Learn­ing to understand Amer­i­cans

A vet­eran pro­fes­sor who teaches English and US stud­ies to China’s creme de la creme shares se­crets of lan­guage mas­tery and an­a­lyz­ing US poli­cies, write Ray­mond Zhou and Yang Yang.

China Daily (Canada) - - EXPATS -

Mei Renyi’s ca­reer tra­jec­tory has t a ke n him from lan­guage in­struc­tion and English lit­er­a­ture to Amer­i­can stud­ies and even­tu­ally to cross-cul­tural stud­ies. The turn­ing point came in 1982 when a Ful­bright schol­ar­ship en­abled him to go to the United States, “to study ei­ther Amer­i­can lit­er­a­ture or Amer­i­can history”. Mei took up the lat­ter.

Mei con­sid­ers the study of the history of Amer­i­can diplo­macy as the “hub”, from which he ex­tends his re­search into var­i­ous re­lated ar­eas. “When you dig deep into this sub­ject, you’ll in­evitably en­counter is­sues of Amer­i­can cul­ture,” he said.

“Then you’ll have to come to terms with Chi­nese cul­ture. The lines of aca­demic dis­ci­plines tend to blur as you delve into each of them. You’ll have to possess the abil­ity to tran­scend and merge. I’m still in the process of fus­ing dif­fer­ent parts.”

The 80-year-old pro­fes­sor at Beijing For­eign Stud­ies Univer­sity is an ex­pert who strad­dles th­ese fields. He still teaches reg­u­larly. His ad­vice for young­sters in need of a di­rec­tion is as fol­lows: Fol­low your heart and let your cu­rios­ity take you to ex­plore all the op­tions out there. “Even at our Amer­i­can Stud­ies Cen­ter, we have very few com­pul­sory cour­ses. Most are elec­tives.”

For stu­dents of English as a sec­ond lan­guage, Mei sug­gested that “gram­mar is some­thing one should have some knowl­edge of, but one should not be too rigid about it. The more you dig into it, the more per­plexed you’ll be”. There is a “thresh­old” in lan­guage learn­ing, he said, be­yond which one will at­tain a cer­tain free­dom in ex­pres­siv­ity. And that, ac­cord­ing to him, is “the feel of the lan­guage”.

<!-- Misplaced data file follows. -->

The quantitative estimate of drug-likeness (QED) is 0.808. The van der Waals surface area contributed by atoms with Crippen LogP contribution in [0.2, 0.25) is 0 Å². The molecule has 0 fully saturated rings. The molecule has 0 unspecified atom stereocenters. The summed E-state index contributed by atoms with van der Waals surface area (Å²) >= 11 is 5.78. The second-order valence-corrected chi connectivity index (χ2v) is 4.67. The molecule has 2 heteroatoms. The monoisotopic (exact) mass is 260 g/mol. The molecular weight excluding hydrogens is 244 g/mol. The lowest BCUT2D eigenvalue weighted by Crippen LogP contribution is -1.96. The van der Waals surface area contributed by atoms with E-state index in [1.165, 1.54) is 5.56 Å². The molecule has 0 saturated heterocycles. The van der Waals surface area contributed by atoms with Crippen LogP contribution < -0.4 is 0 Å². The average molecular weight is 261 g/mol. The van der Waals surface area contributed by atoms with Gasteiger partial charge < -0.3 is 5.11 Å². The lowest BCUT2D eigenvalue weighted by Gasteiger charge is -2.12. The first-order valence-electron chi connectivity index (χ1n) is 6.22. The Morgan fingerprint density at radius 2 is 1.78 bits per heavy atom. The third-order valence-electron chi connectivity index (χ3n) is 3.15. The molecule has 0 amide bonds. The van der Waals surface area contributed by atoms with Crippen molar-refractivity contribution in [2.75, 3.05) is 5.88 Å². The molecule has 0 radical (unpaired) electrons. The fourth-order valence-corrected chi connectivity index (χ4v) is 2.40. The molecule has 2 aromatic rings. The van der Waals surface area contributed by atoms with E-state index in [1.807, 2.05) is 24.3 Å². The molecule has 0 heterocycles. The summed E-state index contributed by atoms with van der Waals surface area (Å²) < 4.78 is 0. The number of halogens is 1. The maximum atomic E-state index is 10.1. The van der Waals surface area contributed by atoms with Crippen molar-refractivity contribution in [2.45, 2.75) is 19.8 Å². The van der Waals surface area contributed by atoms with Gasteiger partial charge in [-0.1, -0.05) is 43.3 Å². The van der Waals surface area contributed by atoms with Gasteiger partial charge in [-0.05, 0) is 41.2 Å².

In­stead of crack­ing the codes of gram­mar, Mei ad­vised stu­dents new to English take up read­ing, specif­i­cally sim­pli­fied ma­te­rial that uses no more than 3,000 words, equiv­a­lent to books in the young adults sec­tion. Thirty to forty of th­ese vol­umes should be taken up, of which a dozen must be read sev­eral times — to the point where the stu­dent can re­call its phrases and sen­tences. “That is when you can shake off the sway of your na­tive lan­guage,” he said.

For ad­vanced stu­dents, Mei rec­om­mended es­says as the main read­ing ma­te­rial, “rather than fic­tion”. Es­say­ists come from more than the realm of lit­er­a­ture. He cited Win­ston Churchill, whose non-fic­tion writ­ings wielded wide in­flu­ence. “We like to study John F. Kennedy’s in­au­gu­ral speech, but it fol­lows the lit­er­ary tra­di­tion of the genre in its struc­ture and its sen­tence pat­terns,” he said. “Lan­guage is power.

Lan­guage is power. When you be­come aware of that, the teacher should let go and you’ll know what to ab­sorb from your read­ing.”

pro­fes­sor at Beijing For­eign Stud­ies Univer­sity


Mei Renyi thinks stu­dents should fol­low their hearts and let their cu­rios­ity take them to ex­plore all the op­tions out there.

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